The young Benjamin Britten was profligate with scores--three of these pieces are unheard since his student days, yet hardly inferior to works of his maturity. The 1939 Young Apollo
, his seven-minute fanfare for piano, string quartet and strings, is marginally the least obscure piece here: its inventive drive and vigour are clearly Britten and yet, like the other pieces here, in some sense the radical road not taken. The Double Concerto
of 1932 for Violin and Viola announces itself with broody discords and moves rapidly into eloquent fiddling from the two soloists--Kremer and Bashmet respond well to this music and give it its full and considerable weight. The 1930 Portraits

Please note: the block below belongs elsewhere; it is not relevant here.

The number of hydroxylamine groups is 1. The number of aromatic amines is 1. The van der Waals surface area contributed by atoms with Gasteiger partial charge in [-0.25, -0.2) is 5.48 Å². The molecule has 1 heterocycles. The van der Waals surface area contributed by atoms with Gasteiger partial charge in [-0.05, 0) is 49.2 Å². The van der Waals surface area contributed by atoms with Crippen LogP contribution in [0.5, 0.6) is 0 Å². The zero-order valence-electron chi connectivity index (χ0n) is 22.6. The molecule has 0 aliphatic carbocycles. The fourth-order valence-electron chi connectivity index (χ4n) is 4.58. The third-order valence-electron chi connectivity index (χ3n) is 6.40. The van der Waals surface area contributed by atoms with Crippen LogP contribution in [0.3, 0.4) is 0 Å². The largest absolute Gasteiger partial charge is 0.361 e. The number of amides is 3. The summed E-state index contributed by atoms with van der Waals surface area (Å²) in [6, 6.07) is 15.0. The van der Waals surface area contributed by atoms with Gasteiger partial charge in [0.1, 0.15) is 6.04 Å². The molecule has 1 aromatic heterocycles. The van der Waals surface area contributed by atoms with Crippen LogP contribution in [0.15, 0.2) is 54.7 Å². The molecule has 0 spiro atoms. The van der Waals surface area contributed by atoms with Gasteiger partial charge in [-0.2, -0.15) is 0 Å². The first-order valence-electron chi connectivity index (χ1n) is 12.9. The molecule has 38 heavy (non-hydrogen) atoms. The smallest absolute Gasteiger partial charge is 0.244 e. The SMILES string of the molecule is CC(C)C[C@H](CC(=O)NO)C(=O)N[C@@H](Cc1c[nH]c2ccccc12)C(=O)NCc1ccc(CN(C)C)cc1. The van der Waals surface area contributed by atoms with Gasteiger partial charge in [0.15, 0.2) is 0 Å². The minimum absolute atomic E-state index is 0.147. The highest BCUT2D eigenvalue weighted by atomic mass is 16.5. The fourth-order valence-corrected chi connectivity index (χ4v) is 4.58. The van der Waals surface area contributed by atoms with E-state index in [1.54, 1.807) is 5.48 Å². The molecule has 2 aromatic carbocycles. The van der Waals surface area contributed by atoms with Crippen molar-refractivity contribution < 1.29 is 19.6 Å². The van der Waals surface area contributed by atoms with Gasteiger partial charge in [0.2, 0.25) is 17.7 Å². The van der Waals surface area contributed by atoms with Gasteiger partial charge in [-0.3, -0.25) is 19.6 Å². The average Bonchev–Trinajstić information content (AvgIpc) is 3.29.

for string orchestra, the second featuring Bashmet again as soloist in a moody self-portrait, foreshadow much of what Britten was to do later with string orchestra. Nagano deserves congratulations for selecting this innovative programme and for the restraint needed in performing work so delicate and inventive; he finally breaks out into virtuosity in the finale of the small orchestra version of the Sinfonietta
, making a case for its being quite as fine as the chamber version Britten acknowledged as his op.1.